Nearly a year after announcing the first low-end M1 Macs last November, Apple has finally unveiled its higher-end Macs. New 14-inch and 16-inch MacBook Pro models will include the M1 Pro and M1 Max chips, faster successors that build upon the foundation of the original M1, as well as more ports and a slight redesign. This marks the most significant change to the MacBook Pro since the Touch Bar was introduced back in 2016.
Both MacBook Pro models will be available for ordering today, and they’ll begin shipping next week. The 14-inch model starts at $1,999, which will get you a version of the M1 Pro with an eight-core CPU and 14-core GPU, 16 GB of RAM, and 512 GB of storage. The 16-inch model will start at $2,499, which includes the full version of the M1 Pro, with a 10-core CPU and 16-core GPU, 16 GB of RAM, and 512 GB of storage. Color options remain relatively staid: you can get silver or space gray, but not the rainbow of color options you get with the 24-inch iMac.
The 16-inch MacBook Pro uses a 16.2-inch display with a 3456×2234 pixel resolution, while the 14-inch model uses a 14.2-inch display with a 3456×2234 resolution. Both screens use mini LED backlighting and slimmer bezels almost all the way around the screen, albeit at the expense of an iPhone-style display notch at the top of the screen for the improved 1080p webcam. Both screens also support Apple’s ProMotion feature, increasing the typical 60 Hz refresh rate up to a smoother 120 Hz.
Both MacBook Pros include a redesigned keyboard that jettisons the Touch Bar in favor of a dedicated function row—like other recent MacBooks, it also includes a Touch ID fingerprint sensor.
The MacBook Pros are powered by two new Apple Silicon chips, the M1 Pro and the M1 Max—each are huge steps up from the M1 in terms of both CPU and GPU performance. Apple says both chips are twice as fast as the previous-generation Core i9 MacBook Pro at CPU-bound tasks. The M1 Pro is up to 2.5 times faster at GPU tasks, while the M1 Max is up to four times faster.
The M1 Pro has a total of either eight or 10 processor cores—six or eight high-performance cores and two low-power efficiency cores, compared to four performance cores and four efficiency cores for the M1. The M1 Pro improves graphics performance by including either 14 or 16 GPU cores, up to twice as many as the eight-core GPU version of the M1. The chip also has a 256-bit memory interface, twice as fast as the M1’s memory interface, and supports up to 32 GB of RAM, twice as much as the M1’s 16 GB cap.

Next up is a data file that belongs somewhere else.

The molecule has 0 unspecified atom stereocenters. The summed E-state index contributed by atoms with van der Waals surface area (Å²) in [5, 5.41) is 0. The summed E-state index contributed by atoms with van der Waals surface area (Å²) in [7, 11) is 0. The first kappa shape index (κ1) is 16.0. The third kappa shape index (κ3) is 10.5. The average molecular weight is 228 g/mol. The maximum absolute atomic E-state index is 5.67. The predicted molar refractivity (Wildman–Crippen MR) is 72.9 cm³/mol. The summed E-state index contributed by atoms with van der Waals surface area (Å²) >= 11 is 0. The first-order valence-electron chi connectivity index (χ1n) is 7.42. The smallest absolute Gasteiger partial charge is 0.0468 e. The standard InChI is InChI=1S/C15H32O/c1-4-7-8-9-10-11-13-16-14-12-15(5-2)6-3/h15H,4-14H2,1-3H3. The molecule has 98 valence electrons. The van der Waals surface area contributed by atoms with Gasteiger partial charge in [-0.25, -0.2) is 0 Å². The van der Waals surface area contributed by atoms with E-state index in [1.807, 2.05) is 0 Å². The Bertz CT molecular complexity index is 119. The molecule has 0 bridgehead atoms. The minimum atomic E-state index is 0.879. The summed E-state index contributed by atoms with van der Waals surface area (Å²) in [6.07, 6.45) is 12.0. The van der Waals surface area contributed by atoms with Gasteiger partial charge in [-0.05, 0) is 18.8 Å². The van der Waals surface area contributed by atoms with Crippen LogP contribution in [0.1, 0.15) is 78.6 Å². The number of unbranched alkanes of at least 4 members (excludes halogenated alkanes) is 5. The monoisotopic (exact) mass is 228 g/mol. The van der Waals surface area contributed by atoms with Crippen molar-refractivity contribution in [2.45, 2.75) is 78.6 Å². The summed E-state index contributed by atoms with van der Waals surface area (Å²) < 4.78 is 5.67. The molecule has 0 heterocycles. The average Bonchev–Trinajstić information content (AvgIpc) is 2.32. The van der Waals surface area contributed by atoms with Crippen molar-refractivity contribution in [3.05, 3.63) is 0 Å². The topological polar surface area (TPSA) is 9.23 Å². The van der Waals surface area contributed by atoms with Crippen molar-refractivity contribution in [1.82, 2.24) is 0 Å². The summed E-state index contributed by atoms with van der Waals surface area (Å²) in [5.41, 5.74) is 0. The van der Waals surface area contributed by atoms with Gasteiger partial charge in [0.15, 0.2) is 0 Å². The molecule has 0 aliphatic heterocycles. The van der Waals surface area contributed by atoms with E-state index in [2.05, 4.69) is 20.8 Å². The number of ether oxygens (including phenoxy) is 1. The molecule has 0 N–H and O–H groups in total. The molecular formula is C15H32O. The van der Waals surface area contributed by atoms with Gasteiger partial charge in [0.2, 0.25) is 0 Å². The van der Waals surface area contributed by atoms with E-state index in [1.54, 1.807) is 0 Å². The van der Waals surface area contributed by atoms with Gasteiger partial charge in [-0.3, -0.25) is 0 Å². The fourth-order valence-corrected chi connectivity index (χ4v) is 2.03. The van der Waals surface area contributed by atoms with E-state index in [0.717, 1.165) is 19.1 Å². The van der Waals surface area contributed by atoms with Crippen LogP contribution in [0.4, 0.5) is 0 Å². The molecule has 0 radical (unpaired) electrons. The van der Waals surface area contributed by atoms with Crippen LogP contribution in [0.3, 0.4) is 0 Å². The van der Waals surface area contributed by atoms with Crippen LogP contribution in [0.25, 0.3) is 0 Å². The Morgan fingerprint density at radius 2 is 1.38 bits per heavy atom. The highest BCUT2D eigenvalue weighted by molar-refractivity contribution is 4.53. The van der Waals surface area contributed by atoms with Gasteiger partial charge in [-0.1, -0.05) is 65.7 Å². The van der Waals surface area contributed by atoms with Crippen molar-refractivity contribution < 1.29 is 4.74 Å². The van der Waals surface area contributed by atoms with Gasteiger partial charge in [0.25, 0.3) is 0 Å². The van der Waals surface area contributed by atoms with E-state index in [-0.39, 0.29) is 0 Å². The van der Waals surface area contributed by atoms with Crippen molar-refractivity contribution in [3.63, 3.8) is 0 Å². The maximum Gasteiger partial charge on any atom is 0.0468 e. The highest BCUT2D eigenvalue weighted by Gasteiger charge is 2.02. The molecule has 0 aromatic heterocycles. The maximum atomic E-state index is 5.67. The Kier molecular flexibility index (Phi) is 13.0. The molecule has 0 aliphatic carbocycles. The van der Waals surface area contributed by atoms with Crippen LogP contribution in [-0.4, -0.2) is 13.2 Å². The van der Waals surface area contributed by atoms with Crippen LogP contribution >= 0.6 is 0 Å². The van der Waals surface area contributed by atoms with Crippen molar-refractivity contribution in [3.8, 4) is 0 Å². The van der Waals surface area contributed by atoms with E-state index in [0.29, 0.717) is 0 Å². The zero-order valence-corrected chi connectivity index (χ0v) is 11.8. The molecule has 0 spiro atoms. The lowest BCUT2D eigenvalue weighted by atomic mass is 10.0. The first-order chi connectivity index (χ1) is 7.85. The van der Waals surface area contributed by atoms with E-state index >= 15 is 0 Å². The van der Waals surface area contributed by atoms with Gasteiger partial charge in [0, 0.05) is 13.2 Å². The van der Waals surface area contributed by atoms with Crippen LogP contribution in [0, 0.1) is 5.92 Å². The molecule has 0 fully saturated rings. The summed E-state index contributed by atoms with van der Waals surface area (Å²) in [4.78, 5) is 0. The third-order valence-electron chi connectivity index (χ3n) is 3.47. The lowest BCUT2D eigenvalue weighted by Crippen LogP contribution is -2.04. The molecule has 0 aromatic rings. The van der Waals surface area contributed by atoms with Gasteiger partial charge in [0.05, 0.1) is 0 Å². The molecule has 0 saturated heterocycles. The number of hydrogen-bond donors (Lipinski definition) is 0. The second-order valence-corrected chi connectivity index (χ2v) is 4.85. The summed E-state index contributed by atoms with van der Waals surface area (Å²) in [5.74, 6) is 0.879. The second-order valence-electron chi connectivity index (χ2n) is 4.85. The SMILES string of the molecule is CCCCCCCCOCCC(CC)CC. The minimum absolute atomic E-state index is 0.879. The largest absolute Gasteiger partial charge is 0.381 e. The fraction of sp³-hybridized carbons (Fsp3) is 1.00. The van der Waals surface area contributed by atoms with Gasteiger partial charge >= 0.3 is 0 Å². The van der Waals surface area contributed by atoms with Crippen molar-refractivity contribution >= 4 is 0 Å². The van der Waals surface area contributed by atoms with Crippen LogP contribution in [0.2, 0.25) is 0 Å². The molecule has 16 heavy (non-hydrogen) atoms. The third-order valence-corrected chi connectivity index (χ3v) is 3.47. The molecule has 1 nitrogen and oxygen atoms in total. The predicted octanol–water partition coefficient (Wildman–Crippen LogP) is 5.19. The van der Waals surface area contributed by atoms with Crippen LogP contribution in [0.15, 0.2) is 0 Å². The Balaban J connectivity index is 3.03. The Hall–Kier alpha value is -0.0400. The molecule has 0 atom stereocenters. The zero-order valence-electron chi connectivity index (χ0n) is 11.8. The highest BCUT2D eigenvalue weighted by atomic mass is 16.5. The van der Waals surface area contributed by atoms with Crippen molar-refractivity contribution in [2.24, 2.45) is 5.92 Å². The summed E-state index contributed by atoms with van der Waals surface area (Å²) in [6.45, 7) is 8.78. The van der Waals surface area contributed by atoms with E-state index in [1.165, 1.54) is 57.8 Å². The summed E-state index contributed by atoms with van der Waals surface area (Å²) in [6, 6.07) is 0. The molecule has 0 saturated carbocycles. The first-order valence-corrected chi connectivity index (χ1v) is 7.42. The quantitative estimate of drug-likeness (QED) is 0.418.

The M1 Max boosts things even further, with a 512-bit memory interface, up to 64 GB of RAM, and 24 or 32 GPU cores. Memory bandwidth is typically the biggest single bottleneck for integrated GPUs, and Apple’s focus on a super-wide memory controller and a single pool of RAM that both the CPU and GPU can draw from will allegedly help the M1 Max’s GPU compete with discrete laptop GPUs while using 40 percent less power.
Both chips also improve on the M1’s I/O, with support for additional Thunderbolt 4 ports and more external displays than current M1-based Macs. The M1 Pro can connect up to two of Apple’s ProRes XDR displays, while the M1 Max can support up to three XDR displays plus a 4K TV.
Apple has also re-added ports to the MacBook Pros after removing most of them in the 2016-era redesign. In addition to a MagSafe 3 power connector, each MacBook Pro includes three Thunderbolt 4 ports, a full-side SD card slot, an HDMI port, and a headphone jack. Both laptops are also thicker and heavier than the models they replace, despite the improved efficiency of the Apple Silicon chips—the 16-inch model is 4.7 lbs, up from 4.3 lbs for the old MacBook Pro, and the 14-inch model is 3.5 lbs, up from 3 lbs even for the 13-inch Pro.
Both laptops will also ship with macOS Monterey, which will be available to all Macs that support it on October 25.
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